How to please?
I've been thinking recently, and I realized men have a lot of pressure. Guys get a bad rep for buttering girls up only to sleep with them and break their hearts, but I think girls give guys just as hard of a time. They have to show interest in a girl, but not too much that it's "creepy" and "desperate" (two favorite modifiers), but not too little that the girl feels taken for granted and not special.
In other words, if a guy likes a girl but doesn't ask her out, he's a pansy. If he does ask her out (no matter how respectful or brash the method), he may very well be scoffed at and deemed a creep bursting at the seams with unsolicited libido. If he's gentle and quiet, he's viewed as a shut-in unaware of how to take the reins and display gender-appropriate bravado. If he's the life of the party, he's accused of having no substance.
Thus for men, the dating scene is an eternal square dance between the realms of displaying interest, remaining composed and unaffected, selling his accomplishments, or remaining humble. And unless a man is blessed with woman-wooing superpowers, the only way to find the perfect balance and when to show which side is experience. But if he's experienced, he's called a player just looking for his next victim. Not to mention being with many girls yet not finding the one yet will pose the suspicion, "There must be something wrong with him." Wow. Poor men!
OK. Now what I think is the answer to why "nice guys finish last." It's not that women actually want jerks. It's that these "jerks" have alluring traits women seek: they're outspoken, opinionated, and goal-driven. But it so happens that a person with these top-dog qualities are more likely to also be violent, controlling, and vulgar. After all, outspoken-opinionated-goal-driven versus violent-controlling-vulgar are just two parts of the same spectrum of what it is to be traditionally masculine. They come hand-in-hand.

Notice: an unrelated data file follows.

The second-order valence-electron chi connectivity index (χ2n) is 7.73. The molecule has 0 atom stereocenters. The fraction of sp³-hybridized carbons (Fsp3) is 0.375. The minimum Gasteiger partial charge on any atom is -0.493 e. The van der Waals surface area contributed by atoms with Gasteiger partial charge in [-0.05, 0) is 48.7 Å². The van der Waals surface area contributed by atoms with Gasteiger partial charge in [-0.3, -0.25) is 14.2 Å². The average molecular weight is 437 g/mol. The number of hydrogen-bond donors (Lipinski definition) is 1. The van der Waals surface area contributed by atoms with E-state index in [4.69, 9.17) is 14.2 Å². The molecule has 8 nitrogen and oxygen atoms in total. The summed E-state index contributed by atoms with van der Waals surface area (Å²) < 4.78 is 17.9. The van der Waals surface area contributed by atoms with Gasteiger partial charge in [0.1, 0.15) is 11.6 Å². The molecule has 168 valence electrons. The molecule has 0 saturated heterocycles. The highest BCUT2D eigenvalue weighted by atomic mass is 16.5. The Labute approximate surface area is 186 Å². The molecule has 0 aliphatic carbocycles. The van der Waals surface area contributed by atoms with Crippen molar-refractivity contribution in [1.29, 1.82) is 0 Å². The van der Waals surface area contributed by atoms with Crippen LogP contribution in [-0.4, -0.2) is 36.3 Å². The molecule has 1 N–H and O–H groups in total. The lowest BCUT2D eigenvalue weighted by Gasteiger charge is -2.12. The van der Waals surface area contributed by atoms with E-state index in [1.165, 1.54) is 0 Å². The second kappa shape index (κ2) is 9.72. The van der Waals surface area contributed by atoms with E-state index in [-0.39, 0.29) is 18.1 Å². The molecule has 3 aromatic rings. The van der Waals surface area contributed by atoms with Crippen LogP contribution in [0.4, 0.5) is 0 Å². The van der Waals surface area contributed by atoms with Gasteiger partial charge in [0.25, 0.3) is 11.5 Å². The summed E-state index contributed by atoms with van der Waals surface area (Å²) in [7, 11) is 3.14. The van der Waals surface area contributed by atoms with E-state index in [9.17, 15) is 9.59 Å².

"Nice guys," on the other hand, are praised as thoughtful and courteous. However, with these positive beta characteristics also come the negative ones -- the likelihood of being cowardly, absence of charisma, and falling under the radar in the business world. Therefore, if a woman leaves a "nice guy" for a "jerk," she is abandoning his off-putting lack of presence for a man who's more assertive. Newly broken-up nice guys who are left wondering why a woman would prefer an ass who objectifies her over one who brings her breakfast in bed are simply looking at only half the picture -- focusing only on the admirable beta qualities vs. alpha vices. She didn't leave you because she couldn't handle your sweet nature; it was because you were boring and had no fire under your rear, and masculinity was one of the things important to her.
Of course men who boast the best of both worlds do exist. Confident and accomplished, but also compassionate and loyal -- they're the stuff dreams are made of. But, and this might sound harsh, I think women who bemoan that all the worthy men are taken and they're left with the leftover losers need to look at themselves. If they want someone who meets their perfect-man description, they need to be a show-stopper as well, i.e., be good-looking, mature, intelligent and successful. After all, men who meet high standards are most likely going to have high standards. The longer the litany of respectable qualities, the more girls will want him...thus he has more liberty to choose, and he'll probably go with the girl who offers the most.
It's similar to a market...you can't bid on a house that's worth more money than you own. And no, I'm not likening romance to a dry&cut sale; I'm just trying to drive home the point that if you're a woman of many flaws, it's not in your best interest to deplore the flaws of every potential suitor.
By the way, I think beauty is just another quality. True, some men will discredit a girl entirely if she's unattractive, but a lot of the time, a pretty girl who is chosen over an average one was not chosen just because of her physical appearance. It's because holistically -- and this is so important -- holistically, she has more to offer than the other.